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New To Orchids - A Few Questions

This is a discussion on New To Orchids - A Few Questions within the General Orchid Culture forums, part of the Orchid Culture category; ...

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  1. #1
    Styx is offline Senior Member
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    Default New To Orchids - A Few Questions

    Okay, just bought a cattleya orchid and Iím completely new to them. Itís also a baby plant, very small, tiny little leaves, I got it at boxstore so I could try out this plant and see if I can grow them.



    Now for my questions. I bought Schultz Professional Orchid Mix Exotic Potting Medium. Good, bad? Should I take it back? I also bought Gublerís Pro-Blend Orchid Food. Good, bad? Another thing I should take back? If not, how often should I give my plant this and how much should I dilute it? Also, Iíve read different things on the light requirements, what is successful?

  2. #2
    MikeWA's Avatar
    MikeWA is offline Senior Member
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    I have heard bad things about Schultz but it is all relative. It depends on your watering style. I hve heard Schultz mix likes to stay wet and if you water often the that is a bad mix.

    It really depends on what your Cattleya is. Is it an SLC, BLC, Cattleya or is it anything else. Some Catts prefer warmer growing conditions and some more on the intermediate side. Typically, all of them love lots of bright indirect light. If it does not bloom then it needs more light.

    Fertilizer is all relative as well. Most orchid specifics are fine and just follow directions but you can use any other type of fertilizer at 1/3 strength. here is some info I have compiled and noted over the years.

    Cattleya are some of the most commonly grown orchid plants, and their culture is
    often used as the basis for comparison with other types of orchids.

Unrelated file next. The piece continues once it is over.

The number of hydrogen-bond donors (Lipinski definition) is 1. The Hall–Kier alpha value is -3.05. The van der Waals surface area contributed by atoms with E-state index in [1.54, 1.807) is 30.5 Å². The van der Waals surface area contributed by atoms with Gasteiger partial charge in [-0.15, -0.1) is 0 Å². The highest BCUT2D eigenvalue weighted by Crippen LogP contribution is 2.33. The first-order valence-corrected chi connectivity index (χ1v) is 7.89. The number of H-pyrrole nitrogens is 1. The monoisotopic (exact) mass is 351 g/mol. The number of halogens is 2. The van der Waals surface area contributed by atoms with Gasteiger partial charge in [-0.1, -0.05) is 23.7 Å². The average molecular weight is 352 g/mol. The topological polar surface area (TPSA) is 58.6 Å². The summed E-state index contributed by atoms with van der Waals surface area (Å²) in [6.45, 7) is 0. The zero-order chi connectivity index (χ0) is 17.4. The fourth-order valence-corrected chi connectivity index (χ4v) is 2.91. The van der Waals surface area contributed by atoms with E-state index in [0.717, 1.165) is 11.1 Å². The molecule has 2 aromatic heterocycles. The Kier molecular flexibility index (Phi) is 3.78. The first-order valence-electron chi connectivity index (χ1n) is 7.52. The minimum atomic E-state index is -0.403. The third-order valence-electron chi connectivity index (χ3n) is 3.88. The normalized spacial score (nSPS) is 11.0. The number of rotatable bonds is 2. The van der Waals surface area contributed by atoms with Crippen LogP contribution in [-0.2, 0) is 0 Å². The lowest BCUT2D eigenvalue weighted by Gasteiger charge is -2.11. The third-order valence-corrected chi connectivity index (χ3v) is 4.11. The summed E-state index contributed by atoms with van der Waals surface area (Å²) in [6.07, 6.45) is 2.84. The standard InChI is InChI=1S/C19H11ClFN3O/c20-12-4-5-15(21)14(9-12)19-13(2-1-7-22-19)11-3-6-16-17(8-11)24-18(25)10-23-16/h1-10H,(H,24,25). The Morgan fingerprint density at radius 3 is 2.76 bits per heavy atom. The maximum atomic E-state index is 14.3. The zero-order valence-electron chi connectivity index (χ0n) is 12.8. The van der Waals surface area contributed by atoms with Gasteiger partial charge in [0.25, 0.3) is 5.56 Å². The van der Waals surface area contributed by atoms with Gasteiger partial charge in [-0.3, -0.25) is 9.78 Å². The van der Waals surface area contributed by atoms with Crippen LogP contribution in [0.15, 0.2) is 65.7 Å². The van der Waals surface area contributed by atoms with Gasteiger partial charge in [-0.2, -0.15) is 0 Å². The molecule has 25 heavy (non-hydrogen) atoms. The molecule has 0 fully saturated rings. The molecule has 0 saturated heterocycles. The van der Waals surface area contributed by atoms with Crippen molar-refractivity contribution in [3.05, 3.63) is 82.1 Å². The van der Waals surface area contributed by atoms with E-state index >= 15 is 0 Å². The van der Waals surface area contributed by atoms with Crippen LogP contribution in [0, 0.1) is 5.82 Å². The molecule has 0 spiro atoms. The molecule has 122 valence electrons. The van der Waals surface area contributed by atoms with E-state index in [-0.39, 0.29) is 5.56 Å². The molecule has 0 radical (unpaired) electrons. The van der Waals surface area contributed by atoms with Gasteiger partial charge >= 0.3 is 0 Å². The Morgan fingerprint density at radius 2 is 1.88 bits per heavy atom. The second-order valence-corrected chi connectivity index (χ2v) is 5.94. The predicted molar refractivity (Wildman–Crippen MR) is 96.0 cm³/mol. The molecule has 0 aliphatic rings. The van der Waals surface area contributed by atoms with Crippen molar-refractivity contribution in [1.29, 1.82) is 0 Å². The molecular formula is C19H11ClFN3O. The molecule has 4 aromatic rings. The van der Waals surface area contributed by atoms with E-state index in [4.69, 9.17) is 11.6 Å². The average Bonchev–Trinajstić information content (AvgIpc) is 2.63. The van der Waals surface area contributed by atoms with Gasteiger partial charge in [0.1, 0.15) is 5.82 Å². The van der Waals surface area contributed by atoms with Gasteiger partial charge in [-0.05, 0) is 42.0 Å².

The flowers in Cattleya and their related hybrids come in most all colors of the
    spectrum. Culture varies only slightly among most of these groups; this cultural
    information is a general guide to"standard" Cattleya culture.

    Like most other cultivated orchids,Cattleya are epiphytic, or air plants.
    Because they are epiphytic they have developed water-storage organs, called
    pseudobulbs, and have large fleshy roots covered with a spoungy water retentive
    velamen. They are accustomed to being dry at the roots between waterings, and
    therefore should be potted in very porous, free-draining media.

    Light is one of the most important factors in growing and blooming Cattleya,
    whether in a greenhouse setting or in a home. Bright light to some sun must be
    given to the plants but no direct sun in the middle of the day. this means an
    east, shaded South(as with a sheer curtain), or west window in the home, and
    30-50% of full sun in a greenhouse (3000 to 5000 foot candles). leaves should be
    a medium green color.

    Recommended temperatures are 55-60f at night and 70-85f during the day. Seedling
    should have night temperatures 5 to 10f higher. A 10-20f differential between
    day and night is recommended, especially for mature plants. Higher day
    temperatures can be tolerated, if humidity, air circulation and shading are
    increased.

    Water should be provided in two ways; in the pot by watering and in the air by
    humidity. Watering in the pot is dictated by many criteria-- size and type of
    pot, temperature, light, ect. Mature Cattleya need to dry out thoroughly before
    watering again. Seedlings need slightly more constant moisture. Compare the
    weight of a dry pot of the same size and type of medium; it can indicate if a
    plant needs water. if in doubt, it's best to wait a day or two before watering.
    Plants in active growth need more watering than plants that are resting.
    Softened water may injure plants.

    Cattleyas should be provided 50 to 80% relative humidity although this is not